More than 30 million Americans had diabetes in 2015, according to the American Diabetes Association. That’s just over 9 percent of the U.S. population.
The vast majority of those with the disease have Type 2 diabetes, which most often occurs in middle-aged adults and older adults, according to the National Institute of Diabetes and Digestive and Kidney Diseases.
While there is no cure for the disease, it can be managed through medication and healthy behaviors such as exercising, eating nutritious meals and quitting smoking.
“A lot of these lifestyle changes can be very stressful,” said Olusola Ajilore, associate professor of psychiatry in the University Illinois at Chicago College of Medicine. “I teach a class on diabetes and emotions for patients with Type 2 diabetes and some of the challenges they bring up are having to change their diet or increasing their physical activity or exercise.”
To help newly diagnosed patients adjust, Ajilore and fellow researchers at UIC created DiaBetty, described as a diabetes coach and educator that’s sensitive and responsive to a patient’s mood. Using voice-enabled technology, DiaBetty is programmed to offer context-specific diabetes education, remind patients to take their medications and provide social support.
DiaBetty is a also a finalist in a contest using Amazon’s voice technology to improve the experience of newly diagnosed Type 2 diabetes patients. As a finalist, researchers received $25,000 to develop their technology and 10,000 in Amazon Web Services credits to cover usage costs. A winner will be announced in October and receive a $125,000 grand prize.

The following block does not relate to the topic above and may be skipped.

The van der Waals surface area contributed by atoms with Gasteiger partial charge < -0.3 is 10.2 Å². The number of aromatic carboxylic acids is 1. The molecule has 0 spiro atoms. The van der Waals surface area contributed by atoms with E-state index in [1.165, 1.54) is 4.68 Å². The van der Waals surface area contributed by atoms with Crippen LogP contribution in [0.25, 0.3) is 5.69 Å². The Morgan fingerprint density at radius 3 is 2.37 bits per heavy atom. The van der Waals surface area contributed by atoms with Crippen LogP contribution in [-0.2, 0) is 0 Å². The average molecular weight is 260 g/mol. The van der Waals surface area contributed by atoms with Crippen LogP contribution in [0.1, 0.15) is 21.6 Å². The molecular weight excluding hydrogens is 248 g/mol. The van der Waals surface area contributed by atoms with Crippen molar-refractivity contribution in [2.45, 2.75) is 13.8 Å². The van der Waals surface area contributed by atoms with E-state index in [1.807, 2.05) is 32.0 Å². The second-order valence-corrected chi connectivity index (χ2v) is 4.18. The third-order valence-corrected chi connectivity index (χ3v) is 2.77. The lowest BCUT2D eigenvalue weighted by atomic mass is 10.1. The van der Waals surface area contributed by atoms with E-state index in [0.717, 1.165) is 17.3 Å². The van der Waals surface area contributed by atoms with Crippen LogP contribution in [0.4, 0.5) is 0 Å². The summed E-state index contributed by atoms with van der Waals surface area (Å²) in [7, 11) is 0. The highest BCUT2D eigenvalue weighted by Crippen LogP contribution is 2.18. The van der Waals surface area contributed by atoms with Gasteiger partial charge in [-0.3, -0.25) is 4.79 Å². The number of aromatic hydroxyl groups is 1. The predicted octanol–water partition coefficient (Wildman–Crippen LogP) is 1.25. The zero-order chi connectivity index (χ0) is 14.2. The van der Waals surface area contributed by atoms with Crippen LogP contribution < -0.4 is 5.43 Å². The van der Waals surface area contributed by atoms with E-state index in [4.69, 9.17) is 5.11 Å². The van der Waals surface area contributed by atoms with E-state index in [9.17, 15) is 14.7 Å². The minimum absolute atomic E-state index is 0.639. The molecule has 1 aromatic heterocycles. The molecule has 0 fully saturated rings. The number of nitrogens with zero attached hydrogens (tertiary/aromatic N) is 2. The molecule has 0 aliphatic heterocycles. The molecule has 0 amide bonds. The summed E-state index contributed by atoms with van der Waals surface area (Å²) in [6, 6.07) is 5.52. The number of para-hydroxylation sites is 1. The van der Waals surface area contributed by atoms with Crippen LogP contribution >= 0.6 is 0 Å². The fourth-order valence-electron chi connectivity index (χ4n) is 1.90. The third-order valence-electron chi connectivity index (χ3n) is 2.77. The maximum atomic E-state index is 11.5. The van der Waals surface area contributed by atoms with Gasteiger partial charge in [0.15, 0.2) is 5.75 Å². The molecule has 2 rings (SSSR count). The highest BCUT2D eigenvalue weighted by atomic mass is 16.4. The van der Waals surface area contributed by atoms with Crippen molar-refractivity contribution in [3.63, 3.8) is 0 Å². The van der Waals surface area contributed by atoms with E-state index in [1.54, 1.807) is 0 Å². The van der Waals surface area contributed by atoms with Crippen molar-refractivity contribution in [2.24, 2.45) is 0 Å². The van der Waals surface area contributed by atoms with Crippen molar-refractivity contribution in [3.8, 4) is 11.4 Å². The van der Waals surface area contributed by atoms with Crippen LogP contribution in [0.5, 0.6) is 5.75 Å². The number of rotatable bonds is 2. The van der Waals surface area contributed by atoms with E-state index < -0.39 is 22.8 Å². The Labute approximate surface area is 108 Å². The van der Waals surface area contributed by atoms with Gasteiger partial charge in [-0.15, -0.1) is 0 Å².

“DiaBetty brings back this mind-body connection,” said Alex Leow, associate professor of psychiatry and bioengineering in the College of Medicine. “People don’t understand medical illness and mental well-being are interconnected.”
“DiaBetty not only addresses a patient’s physical health but their social and emotional well-being as well,” said Ajilore, who has spent more than a decade studying diabetes and depression. “Patients with Type 2 diabetes are significantly more likely to develop major depression and that can impact their diabetes management, making it more difficult for them to adhere to treatment plans with medications, nutrition or physical activity.”
To help patients adhere to treatment plans, DiaBetty adapts its response based on patients’ moods, which it can detect by analyzing the text of their speech as well as the acoustic features of their speech, including speed, tone, pitch and volume.
If a patient were to say, “I feel terrible,” the word “terrible” would be tagged negatively and indicate a bad mood, explained Ajilore. DiaBetty would then try to boost the patient’s mood, by offering relaxation tips, for example, or sharing an inspirational message from another Type 2 diabetes patient.
“For people to be successful in managing their diabetes it does take a lot of psychological reserve to make all the adjustments they need in their life to remain healthy,” Ajilore said.
“We really hope DiaBetty will be a tool to provide ongoing support … because most diabetes education comes in a single appointment with a diabetes educator, nutritionist or nurse. In order to be successful with self-management a patient needs ongoing support and management.”
Along with Leow and Ajilore, UIC researchers Faraz Hussain, Jun Ma and Ben Gerber and Melvin McInnis at the University of Michigan helped develop DiaBetty.